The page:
NEW DELHI: Chatbots may have become ubiquitous in recent times, assisting businesses in everything from bill payments to customer services, but these automated algorithms still struggle to grasp the nuances of human language and context of conversations.
In order to improve user-experience, researchers at IBM India are using artificial intelligence (AI) to make chatbots more emphatic and personalised so that they can meet a client's specific needs and provide business value at a much higher scale.
According to an estimate, chatbots are predicted to tackle a massive 85 per cent of customer service interactions by 2020.
India is a key player in the chatbot market today where such services have been introduced by many banking and insurance companies, said Gargi B Dasgupta, Director, IBM Research-India and CTO, IBM India/South Asia.
Banks and insurance providers, she explained, were the early adopters of chatbots in the country, helping customers for bill payments, mobile recharges, booking travel, so on and so forth.
However, when it comes to making people feel comfortable, AI has a lot to learn, Dasgupta noted.
A lot of available systems make building the first chatbot easy, but do not scale-up when you increase the scope of the chatbot or need to build several hundred more, she said.
This, she said, is because of two main factors: overt dependence on the manual effort for creating chatbots which makes them both time consuming and brittle, and lack of an end-to-end fall-back plan with continuous learning and improvement.
"We at IBM Research are working towards training these applications with data by infusing AI and related technologies to help organisations get business value at a much higher scale," Dasgupta told PTI.
The tech giant's IBM Watson Assistant can be trained to represent a company's specific brand voice and values using that firm's customer and business data.
"Conversational agents are going to be a primary way people communicate and the AI that powers it needs to be very strong," Dasgupta said.
"We work with several enterprise customers to enable their conversation agents to be more usable and affordable," she said.
"There are a couple of AI projects we at IBM Research India are doing on conversational AI," Dasgupta said.
The technology, she noted, empowers more realistic conversational AI which is able to handle nuances of the user language and that can handle domain and context understanding.
The enterprise chatbot evolution in India started with everyone being impressed by the fact that they can have a 24/7 channel of communication with their customers.
In addition, they can delight their customers with an instantaneous response to their queries.
Further, many are looking at offering more services like register a claim, get a quote and help customers understand their various policies better.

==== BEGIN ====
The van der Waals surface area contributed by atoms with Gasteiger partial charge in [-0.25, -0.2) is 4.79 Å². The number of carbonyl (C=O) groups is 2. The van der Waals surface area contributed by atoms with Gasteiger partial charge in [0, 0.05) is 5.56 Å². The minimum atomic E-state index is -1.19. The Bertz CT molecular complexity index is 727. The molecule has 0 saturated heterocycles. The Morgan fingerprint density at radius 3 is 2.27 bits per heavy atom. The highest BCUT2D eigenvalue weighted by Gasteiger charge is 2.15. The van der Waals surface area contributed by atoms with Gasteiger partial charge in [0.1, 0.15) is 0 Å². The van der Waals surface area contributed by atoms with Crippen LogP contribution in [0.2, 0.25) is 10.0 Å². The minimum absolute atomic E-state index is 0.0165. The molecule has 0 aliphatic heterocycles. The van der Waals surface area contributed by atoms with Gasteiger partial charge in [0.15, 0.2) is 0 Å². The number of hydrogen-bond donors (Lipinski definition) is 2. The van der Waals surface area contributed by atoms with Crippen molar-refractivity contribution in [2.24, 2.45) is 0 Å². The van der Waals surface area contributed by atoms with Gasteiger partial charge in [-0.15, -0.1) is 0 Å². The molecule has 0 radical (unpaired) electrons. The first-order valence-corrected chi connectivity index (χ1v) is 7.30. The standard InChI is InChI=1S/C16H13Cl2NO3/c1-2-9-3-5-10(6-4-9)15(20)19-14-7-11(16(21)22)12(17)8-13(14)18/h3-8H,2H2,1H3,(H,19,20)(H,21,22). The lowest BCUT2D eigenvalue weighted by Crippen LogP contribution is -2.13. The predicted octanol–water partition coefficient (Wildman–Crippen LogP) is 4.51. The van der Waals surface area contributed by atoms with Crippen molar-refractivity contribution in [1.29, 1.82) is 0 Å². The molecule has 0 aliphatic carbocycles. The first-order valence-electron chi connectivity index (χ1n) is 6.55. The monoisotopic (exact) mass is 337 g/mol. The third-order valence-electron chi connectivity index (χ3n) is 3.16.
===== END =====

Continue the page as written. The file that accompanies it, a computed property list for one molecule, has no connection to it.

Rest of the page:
"Conversation is the most natural way for humans to interact with an AI system and the predictions are by 2024 this will be double-digit billion markets," said Sachindra Joshi, Manager - Conversational Platforms, IBM Research-India.
"Since human conversation is complex, contains forth and back references, is contextual, it poses a very interesting research problem to solve," Joshi told PTI.
"We have built chatbots using the research technologies for multiple external and internal clients.
They have been running successfully now for 1-2 years," he said.
The researchers use deep learning techniques on conversations between end-users and human agents that provide support in traditional call centres.
Their analysis helps identify dominant problems or reasons for which end-users contact call centres as well gives insights on how experts agents handle those problems.
"These inputs are extremely valuable to build a chatbot.
They reduce the manual effort and the initial build time as well as provide concrete ways to continuously improve the chatbot as it is being used," Dasgupta said.
"We have focused on continuous learning of conversation agents, scalable bootstrapping from documents and logs and innovative and expressive ways of dialogue design," she said.
"As these technologies mature, users of chatbots will see an improved experience with the bot being able to learn from past conversations and get more effective.
"This should increase the proportion of successful conversations.
Also bot designers will be able to use our tools to create conversation agents faster and make them more effective," she said.
Joshi noted that one big challenge for chatbots in India is the support for local languages.
Ninety per cent of the new internet users are expected to be non-English speakers in the next few years.
Researchers, he said, are trying to work with linguists alongside technologists developing verticalised vernacular models for handling local languages.
"We have also developed deep learning techniques that help in creating chatbots in a data-driven manner and have brought down the initial build time of chatbots from several weeks to only a few days," noted Joshi.
Researchers said while designing chatbots, it is crucial to keep in mind the affordability of creating chatbots and their usability.
Chatbots are only useful when they help a particular business function to improve, they said.